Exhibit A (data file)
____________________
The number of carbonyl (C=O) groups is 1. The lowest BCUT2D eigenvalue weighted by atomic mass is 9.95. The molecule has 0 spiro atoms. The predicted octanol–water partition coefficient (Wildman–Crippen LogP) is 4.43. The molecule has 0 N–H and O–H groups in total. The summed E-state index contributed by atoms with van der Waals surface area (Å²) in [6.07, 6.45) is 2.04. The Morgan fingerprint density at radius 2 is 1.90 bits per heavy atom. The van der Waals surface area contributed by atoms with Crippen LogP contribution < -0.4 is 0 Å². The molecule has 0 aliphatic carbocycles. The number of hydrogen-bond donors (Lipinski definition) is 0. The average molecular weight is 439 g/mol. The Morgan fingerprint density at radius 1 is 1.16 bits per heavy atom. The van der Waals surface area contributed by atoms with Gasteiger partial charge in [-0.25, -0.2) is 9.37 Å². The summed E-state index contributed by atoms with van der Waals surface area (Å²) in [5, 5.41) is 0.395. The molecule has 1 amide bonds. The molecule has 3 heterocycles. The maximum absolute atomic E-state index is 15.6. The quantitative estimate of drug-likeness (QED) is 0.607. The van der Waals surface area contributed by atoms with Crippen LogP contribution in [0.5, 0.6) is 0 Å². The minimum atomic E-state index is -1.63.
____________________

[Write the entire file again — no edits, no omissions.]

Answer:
The number of carbonyl (C=O) groups is 1. The lowest BCUT2D eigenvalue weighted by atomic mass is 9.95. The molecule has 0 spiro atoms. The predicted octanol–water partition coefficient (Wildman–Crippen LogP) is 4.43. The molecule has 0 N–H and O–H groups in total. The summed E-state index contributed by atoms with van der Waals surface area (Å²) in [6.07, 6.45) is 2.04. The Morgan fingerprint density at radius 2 is 1.90 bits per heavy atom. The van der Waals surface area contributed by atoms with Crippen LogP contribution < -0.4 is 0 Å². The molecule has 0 aliphatic carbocycles. The number of hydrogen-bond donors (Lipinski definition) is 0. The average molecular weight is 439 g/mol. The Morgan fingerprint density at radius 1 is 1.16 bits per heavy atom. The van der Waals surface area contributed by atoms with Gasteiger partial charge in [-0.25, -0.2) is 9.37 Å². The summed E-state index contributed by atoms with van der Waals surface area (Å²) in [5, 5.41) is 0.395. The molecule has 1 amide bonds. The molecule has 3 heterocycles. The maximum absolute atomic E-state index is 15.6. The quantitative estimate of drug-likeness (QED) is 0.607. The van der Waals surface area contributed by atoms with Crippen LogP contribution in [0.5, 0.6) is 0 Å². The minimum atomic E-state index is -1.63.